Monday, November 28, 2011

Holiday Week Recap

* Hockey season ended - with nail biting playoff games and trophies. That frees up Friday nights and Saturdays to...well, do more stuff!

* Christmas Cookie Baking has begun - with great disappointment and a service call to GE Appliances for cookies browning on one side and raw cookies on the other side of the oven :(

* Ethan participated in Midland School's Annual Jumpathon and ended up in the local newspaper, which made him extremely happy, and his ego even bigger. Gavin, Mikey and Sean were also given a chance to jump, which made them all very happy.

* Thanksgiving was super-casual with parade-watching, cinnamon rolls for breakfast, immediate family and paper plates. It was nice. I didn't even clean the house for everyone coming. Come to think of it, I didn't clean it after either.

* Post-holiday, I joined the women of Dennis' family for dinner and a holiday show. Kid-free, ladies only. Rare and very nice.

* Saturday was spent attending birthday parties. A space-themed 5th Birthday party and a beautiful Sweet Sixteen.

* There was a trip to NYC that needs it's own post!

* The last of the Thanksgiving leftovers were served as 'turkey salad sandwiches' for our trip to NY and dinner this evening as 'dinner pie' with Pillsbury Crescent Rolls on the bottom, turkey, carrots, broccoli, and gravy as the filling and stuffing piled on top and baked. Met with mixed reviews - and thankfully finished.

The payment for all this fun and frivolity is a laundry monster that is howling from the basement and the rest of the house looking like this.

Truth in advertising.

Saturday, November 19, 2011

Dan, The Wild Man

The kids and I attended a class coordinated by one of the moms from Green Valley Homeschoolers. Another mom offered her yard. Yes, class was held in the yard. We were joined by Dan Farella of Return to Nature. He is a Wildcrafter, Herbalist and Musician. He came to teach us about wild edibles that could be found on a suburban front lawn.

He talked about plants like they were friends of his that he wanted to introduce us to. He dispelled alot of myths about where minerals come from (like calcium - from plants!!) and where they can be found - your front lawn!! He doesn't call it a lawn, though, Dan calls it a garden.

We learned to identify several plants such as dandelion, plantain, and wild onions. We tasted them right there on the front lawn in the garden.

The kids were very interested in all he had to say and were eager to try remedies like chewing up plantain for applying to bites or stings. They asked great questions and added all types of anecdotes to his discussion.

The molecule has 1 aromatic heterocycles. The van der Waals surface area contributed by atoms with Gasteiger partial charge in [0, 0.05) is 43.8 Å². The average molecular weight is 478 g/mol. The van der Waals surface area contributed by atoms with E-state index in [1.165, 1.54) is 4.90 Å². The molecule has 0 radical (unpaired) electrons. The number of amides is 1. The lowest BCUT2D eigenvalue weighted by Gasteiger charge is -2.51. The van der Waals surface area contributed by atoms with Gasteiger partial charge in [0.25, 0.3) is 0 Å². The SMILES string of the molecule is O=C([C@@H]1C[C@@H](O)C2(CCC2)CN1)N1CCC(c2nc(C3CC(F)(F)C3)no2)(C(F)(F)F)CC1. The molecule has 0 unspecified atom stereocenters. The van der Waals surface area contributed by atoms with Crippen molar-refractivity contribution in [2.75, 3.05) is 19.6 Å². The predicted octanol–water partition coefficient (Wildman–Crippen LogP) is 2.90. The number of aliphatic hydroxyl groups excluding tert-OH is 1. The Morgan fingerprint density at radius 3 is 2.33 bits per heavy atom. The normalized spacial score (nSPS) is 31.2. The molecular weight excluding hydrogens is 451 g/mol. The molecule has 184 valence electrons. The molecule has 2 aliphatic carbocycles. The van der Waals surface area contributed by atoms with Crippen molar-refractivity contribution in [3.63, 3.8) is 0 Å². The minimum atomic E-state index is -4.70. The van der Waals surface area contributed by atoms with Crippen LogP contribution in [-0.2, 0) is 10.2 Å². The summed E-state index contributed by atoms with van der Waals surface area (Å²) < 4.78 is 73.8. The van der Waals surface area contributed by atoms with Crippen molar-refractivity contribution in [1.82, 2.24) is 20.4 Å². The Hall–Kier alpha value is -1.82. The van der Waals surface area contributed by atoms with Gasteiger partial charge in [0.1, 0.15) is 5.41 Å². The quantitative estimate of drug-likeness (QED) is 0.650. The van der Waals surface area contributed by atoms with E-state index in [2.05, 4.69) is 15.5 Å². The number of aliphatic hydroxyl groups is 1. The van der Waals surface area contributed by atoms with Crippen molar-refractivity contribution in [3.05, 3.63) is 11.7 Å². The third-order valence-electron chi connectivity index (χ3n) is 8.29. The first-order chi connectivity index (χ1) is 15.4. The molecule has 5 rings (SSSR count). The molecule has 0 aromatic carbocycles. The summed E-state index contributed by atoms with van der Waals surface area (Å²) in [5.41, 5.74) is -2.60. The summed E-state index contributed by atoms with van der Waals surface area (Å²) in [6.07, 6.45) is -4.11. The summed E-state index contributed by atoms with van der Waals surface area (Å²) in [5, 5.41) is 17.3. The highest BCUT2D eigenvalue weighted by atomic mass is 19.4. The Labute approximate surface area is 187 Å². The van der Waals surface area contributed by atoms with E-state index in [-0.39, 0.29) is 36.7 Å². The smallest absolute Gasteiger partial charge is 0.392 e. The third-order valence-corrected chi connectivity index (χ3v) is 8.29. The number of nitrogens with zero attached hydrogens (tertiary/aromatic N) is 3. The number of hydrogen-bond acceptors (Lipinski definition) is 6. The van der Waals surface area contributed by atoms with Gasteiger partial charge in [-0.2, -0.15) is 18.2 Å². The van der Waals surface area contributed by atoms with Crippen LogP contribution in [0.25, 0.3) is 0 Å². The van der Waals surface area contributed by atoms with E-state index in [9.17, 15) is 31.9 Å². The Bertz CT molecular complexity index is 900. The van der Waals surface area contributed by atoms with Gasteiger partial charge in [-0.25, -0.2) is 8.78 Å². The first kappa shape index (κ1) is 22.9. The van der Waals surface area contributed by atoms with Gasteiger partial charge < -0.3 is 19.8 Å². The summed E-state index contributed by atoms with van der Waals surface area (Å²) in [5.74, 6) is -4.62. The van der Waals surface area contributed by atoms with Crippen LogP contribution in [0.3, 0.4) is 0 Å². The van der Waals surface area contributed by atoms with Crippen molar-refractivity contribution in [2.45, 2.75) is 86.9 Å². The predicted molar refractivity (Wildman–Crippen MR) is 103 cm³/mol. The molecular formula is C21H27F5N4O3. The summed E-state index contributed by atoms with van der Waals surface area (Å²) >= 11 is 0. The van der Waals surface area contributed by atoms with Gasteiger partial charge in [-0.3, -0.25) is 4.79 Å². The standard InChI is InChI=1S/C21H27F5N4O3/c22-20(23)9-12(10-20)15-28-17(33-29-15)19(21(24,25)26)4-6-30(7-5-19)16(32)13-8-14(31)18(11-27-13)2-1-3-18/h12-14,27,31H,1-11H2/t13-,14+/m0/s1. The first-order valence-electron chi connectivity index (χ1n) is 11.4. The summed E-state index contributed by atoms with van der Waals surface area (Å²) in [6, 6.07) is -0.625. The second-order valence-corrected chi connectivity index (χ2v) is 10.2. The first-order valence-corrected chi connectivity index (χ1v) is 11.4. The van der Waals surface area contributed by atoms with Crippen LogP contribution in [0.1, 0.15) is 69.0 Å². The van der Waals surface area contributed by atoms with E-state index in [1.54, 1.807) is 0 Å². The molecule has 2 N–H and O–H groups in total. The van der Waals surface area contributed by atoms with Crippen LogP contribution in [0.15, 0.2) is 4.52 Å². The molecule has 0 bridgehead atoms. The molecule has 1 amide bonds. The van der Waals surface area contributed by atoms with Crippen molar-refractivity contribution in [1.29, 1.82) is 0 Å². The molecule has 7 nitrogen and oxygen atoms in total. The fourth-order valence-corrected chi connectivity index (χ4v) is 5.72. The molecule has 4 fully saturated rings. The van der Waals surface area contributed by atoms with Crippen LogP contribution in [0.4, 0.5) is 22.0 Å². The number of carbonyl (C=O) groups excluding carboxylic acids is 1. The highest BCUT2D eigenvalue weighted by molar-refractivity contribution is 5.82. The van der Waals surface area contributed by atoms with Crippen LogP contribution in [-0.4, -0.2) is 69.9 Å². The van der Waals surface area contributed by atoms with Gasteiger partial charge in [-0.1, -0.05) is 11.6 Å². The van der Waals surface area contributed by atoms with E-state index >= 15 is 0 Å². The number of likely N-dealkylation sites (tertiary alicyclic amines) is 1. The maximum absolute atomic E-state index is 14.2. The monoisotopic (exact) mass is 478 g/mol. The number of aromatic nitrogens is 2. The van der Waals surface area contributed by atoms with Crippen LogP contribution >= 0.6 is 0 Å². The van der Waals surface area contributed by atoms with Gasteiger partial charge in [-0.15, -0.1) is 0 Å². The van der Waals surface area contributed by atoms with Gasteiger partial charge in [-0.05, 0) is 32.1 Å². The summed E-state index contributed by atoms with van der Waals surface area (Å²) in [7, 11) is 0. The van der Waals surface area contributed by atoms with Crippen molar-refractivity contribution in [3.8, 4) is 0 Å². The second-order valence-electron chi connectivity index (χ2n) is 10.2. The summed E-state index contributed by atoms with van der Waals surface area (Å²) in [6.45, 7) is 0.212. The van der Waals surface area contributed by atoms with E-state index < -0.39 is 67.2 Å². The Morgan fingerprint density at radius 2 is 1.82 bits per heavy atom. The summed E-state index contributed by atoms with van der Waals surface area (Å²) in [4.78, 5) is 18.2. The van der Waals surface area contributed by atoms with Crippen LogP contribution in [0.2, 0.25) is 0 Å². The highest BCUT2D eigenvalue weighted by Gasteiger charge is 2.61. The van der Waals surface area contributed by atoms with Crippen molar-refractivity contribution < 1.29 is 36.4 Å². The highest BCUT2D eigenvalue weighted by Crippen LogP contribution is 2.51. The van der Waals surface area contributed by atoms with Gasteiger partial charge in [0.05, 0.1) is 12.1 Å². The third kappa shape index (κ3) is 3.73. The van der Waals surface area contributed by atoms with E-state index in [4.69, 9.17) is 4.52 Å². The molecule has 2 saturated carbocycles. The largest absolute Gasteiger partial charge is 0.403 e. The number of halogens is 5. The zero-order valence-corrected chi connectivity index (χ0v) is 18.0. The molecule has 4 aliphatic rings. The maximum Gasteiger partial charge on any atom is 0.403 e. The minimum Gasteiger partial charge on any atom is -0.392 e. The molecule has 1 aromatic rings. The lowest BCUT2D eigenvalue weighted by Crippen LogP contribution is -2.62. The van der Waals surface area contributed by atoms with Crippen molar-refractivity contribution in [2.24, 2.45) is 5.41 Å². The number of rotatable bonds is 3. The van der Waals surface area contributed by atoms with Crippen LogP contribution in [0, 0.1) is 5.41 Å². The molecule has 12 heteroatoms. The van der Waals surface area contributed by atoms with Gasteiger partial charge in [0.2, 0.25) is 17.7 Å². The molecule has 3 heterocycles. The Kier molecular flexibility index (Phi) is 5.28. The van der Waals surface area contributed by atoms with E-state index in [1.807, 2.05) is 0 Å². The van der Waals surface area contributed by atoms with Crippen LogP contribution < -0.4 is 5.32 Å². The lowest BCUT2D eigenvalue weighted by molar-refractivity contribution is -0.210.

I am enjoying reading his website. He happened to bring a few medicinals with him and I picked up his Elderberry Cough Syrup for a particularly nasty cough I have had for 10 days. I will let you know how it goes.

We really enjoyed our time with this passionate man who helped us think differently about what we put in our bodies and how we can use what nature has given us. I don't think this is the last time we'll be learning from Dan.

Wednesday, November 16, 2011

We Had Med Students for Dinner

On Monday evening, we opened our home to a new set of 'medical students'. We have been part of a seminar run by UMDNJ for over 10 years (on and off). The students are 3rd year students participating in a pediatric rotation during which they will receive training in treating patients who have disabilities. As part of the seminar, they are required to visit the home of a family raising at least one child with special needs.

I do this because I feel that it is so important for these soon-to-be doctors to cross the threshold from the clinical into the personal. I like them to see who we are, how we live, and what we need from the medical community. I hope that telling them the stories of the difficult beginning as well as what challenges we expect to face in the future will leave a lasting impression on them.

Three young men who we've never met before walked through our front door into our "you-get-what-you-get" environment. They walk in to video games and dinner prep and having to step over toys and dodge nerf bullets. During dinner, the guys ask lots of good questions. Did we know Ethan had Down syndrome before he was born? Who gave us the news and could it have been done better? What are all Ethan's diagnoses? What were the early years like? How do the boys interact? What do we hope for his future?